Use this URL to cite or link to this record in EThOS: https://ethos.bl.uk/OrderDetails.do?uin=uk.bl.ethos.791630
Title: Security of mixed reality systems : authenticating users, devices, and data
Author: Sluganovic, Ivo
ISNI:       0000 0004 8502 8853
Awarding Body: University of Oxford
Current Institution: University of Oxford
Date of Award: 2018
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Abstract:
Mixed reality devices continuously scan their environment in order to naturally blend the virtual objects with the user's real-time view of their physical environment. Given the potential of these technologies to profoundly change how individuals interact with their environments, many of the largest technology companies are releasing their mixed reality systems and devoting significant resources towards achieving technological leadership in this field. However, due to the recency of the first commercially available mixed reality devices and their specific interaction channels, existing research has yet to provide practical proposals to achieve many of the core security objectives. Furthermore, given that these devices continuously analyze their environment using multiple front-facing cameras, when designing secure system it becomes necessary to reassess the commonly assumed threat models. In this thesis, we aim to bridge this gap by focusing on secure authentication on mixed reality headsets. Taking into account the stronger assumed adversary models and the interface capabilities of existing mixed reality devices, we propose methods for user and device authentication, as well as show how these devices can be used to secure one's interactions with legacy systems. Considering that mixed reality headsets are starting to support gaze tracking, in this thesis we propose, build a prototype and experimentally evaluate the use of reflexive eye movements as a biometric modality that is well suited as an authentication method on MR headsets. As an added benefit, the reflexiveness and predictability of one's eye movement responses makes it possible to incorporate the biometric measurements into challenge-response protocols. This allows the system to prevent replay attacks, one of the most common attack vectors on biometrics. Furthermore, given the many multi-user applications of mixed reality technologies that rely on direct communication between users' devices, in this thesis we research secure and usable methods to mixed reality headsets. We propose a practical pairing protocol, implement a system prototype using two commercially available mixed reality headsets and evaluate its security and usability. Finally, we show that front-facing cameras of mixed reality headsets can also serve as the means of securing legacy electronic systems. We therefore build and evaluate a prototype of a system that uses a trusted device with video capture and analysis capabilities to authenticate the data that the user inputs when using a potentially compromised local client to communicate with a remote server.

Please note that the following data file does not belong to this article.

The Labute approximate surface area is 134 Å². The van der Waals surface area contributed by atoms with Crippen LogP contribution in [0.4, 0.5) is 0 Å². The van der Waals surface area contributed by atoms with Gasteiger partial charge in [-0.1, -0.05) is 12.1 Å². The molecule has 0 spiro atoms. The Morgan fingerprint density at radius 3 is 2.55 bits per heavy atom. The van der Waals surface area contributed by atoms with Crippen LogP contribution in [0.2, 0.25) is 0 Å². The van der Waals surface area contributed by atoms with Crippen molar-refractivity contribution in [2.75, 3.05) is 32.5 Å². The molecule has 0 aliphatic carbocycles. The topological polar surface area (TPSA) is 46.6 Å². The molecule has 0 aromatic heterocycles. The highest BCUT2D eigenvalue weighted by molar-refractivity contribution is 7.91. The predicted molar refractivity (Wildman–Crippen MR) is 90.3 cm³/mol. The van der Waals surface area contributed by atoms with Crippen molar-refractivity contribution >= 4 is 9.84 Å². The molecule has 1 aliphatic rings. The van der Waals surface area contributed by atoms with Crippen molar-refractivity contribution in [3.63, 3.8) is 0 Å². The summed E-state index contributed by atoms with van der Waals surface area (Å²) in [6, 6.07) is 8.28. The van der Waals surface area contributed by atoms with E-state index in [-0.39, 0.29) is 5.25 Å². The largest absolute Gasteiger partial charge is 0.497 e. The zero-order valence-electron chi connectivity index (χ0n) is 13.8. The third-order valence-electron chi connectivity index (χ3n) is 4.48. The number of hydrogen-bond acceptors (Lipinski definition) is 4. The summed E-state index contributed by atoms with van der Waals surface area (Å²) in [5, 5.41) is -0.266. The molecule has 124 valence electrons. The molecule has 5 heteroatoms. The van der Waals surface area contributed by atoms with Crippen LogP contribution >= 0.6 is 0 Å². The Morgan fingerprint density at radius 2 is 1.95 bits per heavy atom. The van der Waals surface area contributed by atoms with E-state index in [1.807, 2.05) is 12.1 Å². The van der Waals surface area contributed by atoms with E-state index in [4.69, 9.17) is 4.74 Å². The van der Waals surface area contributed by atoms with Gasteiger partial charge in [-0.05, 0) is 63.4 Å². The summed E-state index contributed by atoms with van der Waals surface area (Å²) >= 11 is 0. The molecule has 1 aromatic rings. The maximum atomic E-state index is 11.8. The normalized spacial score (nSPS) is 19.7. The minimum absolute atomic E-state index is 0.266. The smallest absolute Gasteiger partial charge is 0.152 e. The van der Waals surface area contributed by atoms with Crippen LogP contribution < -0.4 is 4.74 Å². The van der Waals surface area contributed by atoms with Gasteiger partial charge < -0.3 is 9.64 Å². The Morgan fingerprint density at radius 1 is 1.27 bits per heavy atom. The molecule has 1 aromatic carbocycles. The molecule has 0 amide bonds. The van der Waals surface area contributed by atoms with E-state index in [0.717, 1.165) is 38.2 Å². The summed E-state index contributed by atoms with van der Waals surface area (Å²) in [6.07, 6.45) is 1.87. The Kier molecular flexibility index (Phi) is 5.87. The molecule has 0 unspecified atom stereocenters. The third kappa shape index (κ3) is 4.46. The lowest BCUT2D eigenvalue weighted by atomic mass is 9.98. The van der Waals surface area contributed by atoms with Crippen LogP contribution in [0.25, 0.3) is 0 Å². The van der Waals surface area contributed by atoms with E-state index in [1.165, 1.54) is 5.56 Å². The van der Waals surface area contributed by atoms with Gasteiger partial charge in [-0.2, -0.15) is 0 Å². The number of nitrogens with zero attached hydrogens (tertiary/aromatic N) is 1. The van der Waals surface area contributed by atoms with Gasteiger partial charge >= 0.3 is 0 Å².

Supervisor: Martinovic, Ivan Sponsor: Engineering and Physical Sciences Research Council
Qualification Name: Thesis (Ph.D.) Qualification Level: Doctoral
EThOS ID: uk.bl.ethos.791630  DOI: Not available
Keywords: Computer security
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